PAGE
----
Here, we present the study results of 4 previously constructed viruses based on the A/Puerto Rico/8/1934 (H1N1) strain, featuring different combinations of secondary structures in the NS mRNA region 82-148 and region 497-564 [26]. The NS gene sequences, providing stable RNA hairpins in the corresponding regions, were adopted from the aforementioned influenza strains, while the sequences with no stable secondary structures were taken from their closest “counterparts” with a minimum number of mismatches (Fig. 1). RNA secondary structure analysis was performed using the RNAfold online tool and did not include a pseudoknot structure prediction [27]. The difference in the NS region 82-148 mRNA structure was concurrent with 2 synonymous mutations (G123A, A132G). The difference in the NS region 497-564 mRNA structure was concurrent with one non-synonymous substitution in the NS1 open reading frame (G166N) and two non-synonymous substitutions in the NEP ORF (M14V, G22A). Virus variants bearing different secondary structure combinations were named according to the presence (1) or absence (0) of an RNA hairpin in the NS region 82-148 and/or region 497-564. The variants were named as: V1-1, V1-0, V0-1, or V0-0.

            Fig. 1.
            Conserved RNA secondary structures of the NS gene (+) RNA. Region 82-148 folds into a hairpin (1) in A/Brevig Mission/1/1918 (H1N1) virus NS (+)RNA (E = -23.9 kcal/mol) and does not (0) in mutated sequence featuring G123A and A132G substitutions (E = -21.6 kcal/mol). Region 497-564 folds into a hairpin (1) in A/Vietnam/1194/2004 (H5N1) strain NS (+)RNA (E = -27.5 kcal/mol) and does not (0) in mutated sequence featuring G511A, G512A, and C537G substitutions (E = -20.9 kcal/mol). RNA secondary structures were predicted using the RNAfold online tool [27].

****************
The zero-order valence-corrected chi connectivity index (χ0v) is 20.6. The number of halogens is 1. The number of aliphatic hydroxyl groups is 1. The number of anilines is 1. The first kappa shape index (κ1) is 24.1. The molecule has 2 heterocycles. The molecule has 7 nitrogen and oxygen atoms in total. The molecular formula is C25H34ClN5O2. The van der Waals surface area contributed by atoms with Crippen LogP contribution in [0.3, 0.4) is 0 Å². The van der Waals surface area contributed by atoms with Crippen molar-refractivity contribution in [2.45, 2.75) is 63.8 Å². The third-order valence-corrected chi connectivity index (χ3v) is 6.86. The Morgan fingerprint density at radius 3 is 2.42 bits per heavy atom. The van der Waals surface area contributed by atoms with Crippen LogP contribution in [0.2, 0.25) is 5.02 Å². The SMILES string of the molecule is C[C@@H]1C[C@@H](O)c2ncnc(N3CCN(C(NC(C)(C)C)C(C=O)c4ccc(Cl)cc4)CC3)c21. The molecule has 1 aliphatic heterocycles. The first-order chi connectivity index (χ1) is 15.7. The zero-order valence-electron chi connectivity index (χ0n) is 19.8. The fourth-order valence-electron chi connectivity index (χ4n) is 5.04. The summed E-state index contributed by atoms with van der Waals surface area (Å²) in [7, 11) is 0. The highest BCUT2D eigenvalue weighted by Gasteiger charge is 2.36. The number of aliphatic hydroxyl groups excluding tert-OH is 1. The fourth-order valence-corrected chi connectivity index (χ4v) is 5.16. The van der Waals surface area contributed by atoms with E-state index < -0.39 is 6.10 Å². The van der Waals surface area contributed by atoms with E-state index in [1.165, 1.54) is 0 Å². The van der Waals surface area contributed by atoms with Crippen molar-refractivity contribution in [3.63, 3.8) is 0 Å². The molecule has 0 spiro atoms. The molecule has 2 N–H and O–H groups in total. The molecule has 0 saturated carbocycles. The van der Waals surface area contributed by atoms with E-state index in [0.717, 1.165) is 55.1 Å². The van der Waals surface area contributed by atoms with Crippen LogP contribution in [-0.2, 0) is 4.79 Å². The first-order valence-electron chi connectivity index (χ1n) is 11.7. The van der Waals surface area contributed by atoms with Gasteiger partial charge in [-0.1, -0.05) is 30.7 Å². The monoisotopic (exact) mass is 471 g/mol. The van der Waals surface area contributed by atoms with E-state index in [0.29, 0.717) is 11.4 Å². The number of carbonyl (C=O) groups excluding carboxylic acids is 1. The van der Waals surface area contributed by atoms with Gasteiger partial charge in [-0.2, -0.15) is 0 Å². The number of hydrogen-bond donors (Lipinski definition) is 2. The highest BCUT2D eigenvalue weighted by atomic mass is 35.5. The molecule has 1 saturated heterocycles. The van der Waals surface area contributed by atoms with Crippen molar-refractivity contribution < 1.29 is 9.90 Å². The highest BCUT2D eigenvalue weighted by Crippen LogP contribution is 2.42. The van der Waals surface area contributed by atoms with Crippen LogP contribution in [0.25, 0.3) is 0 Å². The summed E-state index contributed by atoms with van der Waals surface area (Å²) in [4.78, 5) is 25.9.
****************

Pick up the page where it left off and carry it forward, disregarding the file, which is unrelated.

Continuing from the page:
Four virus variants with different combinations of secondary structures in the two NS RNA regions (82-148 and 497-564) were previously obtained by reverse genetics, followed by the virus production in Vero cells [26]. All four variants are based on the laboratory strain A/Puerto Rico/8/1934 (H1N1).

            Cell culture